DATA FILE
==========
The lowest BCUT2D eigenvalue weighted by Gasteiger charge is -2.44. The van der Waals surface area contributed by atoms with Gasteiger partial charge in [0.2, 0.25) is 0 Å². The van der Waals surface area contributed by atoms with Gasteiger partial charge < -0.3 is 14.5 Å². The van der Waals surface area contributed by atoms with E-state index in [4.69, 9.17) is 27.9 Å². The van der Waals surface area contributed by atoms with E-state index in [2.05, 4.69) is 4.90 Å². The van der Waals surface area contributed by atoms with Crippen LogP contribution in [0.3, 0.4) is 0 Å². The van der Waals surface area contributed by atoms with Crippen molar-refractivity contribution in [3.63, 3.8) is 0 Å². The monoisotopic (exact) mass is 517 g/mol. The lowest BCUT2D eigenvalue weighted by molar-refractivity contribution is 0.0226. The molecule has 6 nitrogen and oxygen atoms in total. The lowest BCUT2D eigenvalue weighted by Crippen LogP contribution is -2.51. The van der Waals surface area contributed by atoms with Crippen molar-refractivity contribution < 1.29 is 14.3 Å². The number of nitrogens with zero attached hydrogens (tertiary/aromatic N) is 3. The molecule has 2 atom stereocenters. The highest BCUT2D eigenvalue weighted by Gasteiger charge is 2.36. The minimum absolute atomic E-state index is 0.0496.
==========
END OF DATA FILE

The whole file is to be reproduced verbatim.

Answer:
The lowest BCUT2D eigenvalue weighted by Gasteiger charge is -2.44. The van der Waals surface area contributed by atoms with Gasteiger partial charge in [0.2, 0.25) is 0 Å². The van der Waals surface area contributed by atoms with Gasteiger partial charge < -0.3 is 14.5 Å². The van der Waals surface area contributed by atoms with E-state index in [4.69, 9.17) is 27.9 Å². The van der Waals surface area contributed by atoms with E-state index in [2.05, 4.69) is 4.90 Å². The van der Waals surface area contributed by atoms with Crippen LogP contribution in [0.3, 0.4) is 0 Å². The van der Waals surface area contributed by atoms with Crippen molar-refractivity contribution in [3.63, 3.8) is 0 Å². The monoisotopic (exact) mass is 517 g/mol. The lowest BCUT2D eigenvalue weighted by molar-refractivity contribution is 0.0226. The molecule has 6 nitrogen and oxygen atoms in total. The lowest BCUT2D eigenvalue weighted by Crippen LogP contribution is -2.51. The van der Waals surface area contributed by atoms with Crippen molar-refractivity contribution < 1.29 is 14.3 Å². The number of nitrogens with zero attached hydrogens (tertiary/aromatic N) is 3. The molecule has 2 atom stereocenters. The highest BCUT2D eigenvalue weighted by Gasteiger charge is 2.36. The minimum absolute atomic E-state index is 0.0496.